No other account for long-term savings allows this triple tax-free benefit.

Ray Martin, CBS News Money Watch

In this hypothetical example, you could contribute $1,000 to your HSA this year (potential tax deduction) and pay the expenses with a $1,000 distribution from your HSA tax-free.

Furthermore, certain insurance premiums and deductibles may be considered qualified medical expenses for an HSA.

Continuing the example, let’s assume your medical expenses exceeded your deductible and were covered by your health insurance.

You could potentially pay the $2,700 deductible with a tax-free HSA distribution, rather than out-of-pocket.

3. Health Care Savings that are Tax-Free During Retirement

To understand the saving potential of an HSA, it may be helpful to think of it as another retirement account.

At Equity Trust, a self-directed HSA can complement your retirement accounts, providing another tax-advantaged vehicle to help you save and invest for your financial future – but with a specialized focus: health care.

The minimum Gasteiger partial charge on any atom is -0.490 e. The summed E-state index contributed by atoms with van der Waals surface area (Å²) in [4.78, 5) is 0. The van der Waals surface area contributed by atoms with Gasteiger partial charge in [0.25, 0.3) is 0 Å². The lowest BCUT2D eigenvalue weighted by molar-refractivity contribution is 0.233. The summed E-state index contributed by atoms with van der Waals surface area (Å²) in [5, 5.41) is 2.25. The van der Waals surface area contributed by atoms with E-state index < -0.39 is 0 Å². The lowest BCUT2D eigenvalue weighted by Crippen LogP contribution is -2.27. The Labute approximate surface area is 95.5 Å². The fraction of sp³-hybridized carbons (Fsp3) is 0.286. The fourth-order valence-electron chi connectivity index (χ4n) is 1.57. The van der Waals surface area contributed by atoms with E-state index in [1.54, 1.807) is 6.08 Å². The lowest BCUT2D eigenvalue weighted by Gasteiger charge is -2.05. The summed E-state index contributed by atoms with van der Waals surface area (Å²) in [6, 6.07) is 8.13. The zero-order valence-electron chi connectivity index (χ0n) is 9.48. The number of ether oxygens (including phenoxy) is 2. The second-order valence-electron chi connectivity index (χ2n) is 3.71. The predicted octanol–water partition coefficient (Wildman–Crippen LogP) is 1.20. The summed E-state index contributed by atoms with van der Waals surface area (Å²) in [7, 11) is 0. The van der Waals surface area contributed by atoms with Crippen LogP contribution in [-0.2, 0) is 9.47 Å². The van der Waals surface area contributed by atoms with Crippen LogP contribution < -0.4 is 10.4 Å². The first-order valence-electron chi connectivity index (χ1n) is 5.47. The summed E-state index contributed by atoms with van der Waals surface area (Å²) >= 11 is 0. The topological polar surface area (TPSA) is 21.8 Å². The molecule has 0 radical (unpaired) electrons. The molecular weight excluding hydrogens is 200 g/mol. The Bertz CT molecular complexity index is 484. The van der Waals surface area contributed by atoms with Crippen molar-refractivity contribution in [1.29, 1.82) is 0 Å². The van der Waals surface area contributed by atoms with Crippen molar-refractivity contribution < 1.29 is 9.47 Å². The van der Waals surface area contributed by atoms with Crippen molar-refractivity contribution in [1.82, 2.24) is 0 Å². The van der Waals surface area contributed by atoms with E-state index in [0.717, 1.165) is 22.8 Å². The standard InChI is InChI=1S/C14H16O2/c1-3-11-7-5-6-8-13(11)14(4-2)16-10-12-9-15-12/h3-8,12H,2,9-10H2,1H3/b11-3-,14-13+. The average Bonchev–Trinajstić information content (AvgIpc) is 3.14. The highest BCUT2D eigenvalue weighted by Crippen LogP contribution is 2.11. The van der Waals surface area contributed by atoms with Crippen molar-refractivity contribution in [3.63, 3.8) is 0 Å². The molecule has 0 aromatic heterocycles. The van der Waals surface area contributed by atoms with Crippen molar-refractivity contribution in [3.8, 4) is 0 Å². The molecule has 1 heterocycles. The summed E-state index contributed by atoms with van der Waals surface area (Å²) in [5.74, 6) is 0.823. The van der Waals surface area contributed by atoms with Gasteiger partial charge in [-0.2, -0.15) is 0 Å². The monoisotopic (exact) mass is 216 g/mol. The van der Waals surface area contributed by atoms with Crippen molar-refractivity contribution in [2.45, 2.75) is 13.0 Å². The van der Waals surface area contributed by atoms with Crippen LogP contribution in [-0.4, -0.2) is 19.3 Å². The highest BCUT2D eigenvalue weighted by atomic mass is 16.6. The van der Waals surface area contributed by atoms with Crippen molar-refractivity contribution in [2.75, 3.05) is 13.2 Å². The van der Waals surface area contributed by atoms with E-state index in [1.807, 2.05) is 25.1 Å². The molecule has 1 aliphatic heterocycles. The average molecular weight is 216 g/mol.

In addition to helping save for health care expenses during retirement, it may also be possible to view your HSA similar to another Traditional IRA.

After you turn 65, funds distributed from an HSA for something other than qualified medical expenses are no longer subject to the 20-percent early distribution penalty and are only subject to ordinary income tax.

In essence, distributions for non-qualified medical expenses from an HSA after age 65 have the same tax treatment as funds in a Traditional IRA or 401(k). (See IRS Publication 969 for more information)

4. Health Care Savings that are Yours to Keep

Unlike Flexible Spending Accounts (FSAs) and other medical savings accounts, HSAs are not “use-it-or-lose-it.” Account balances may be carried over from one tax year to the next.

You determine how much is contributed to your HSA each year (based on the contribution guidelines set by the IRS), and whether to pay current medical expenses from the account or save the money for future medical expenses.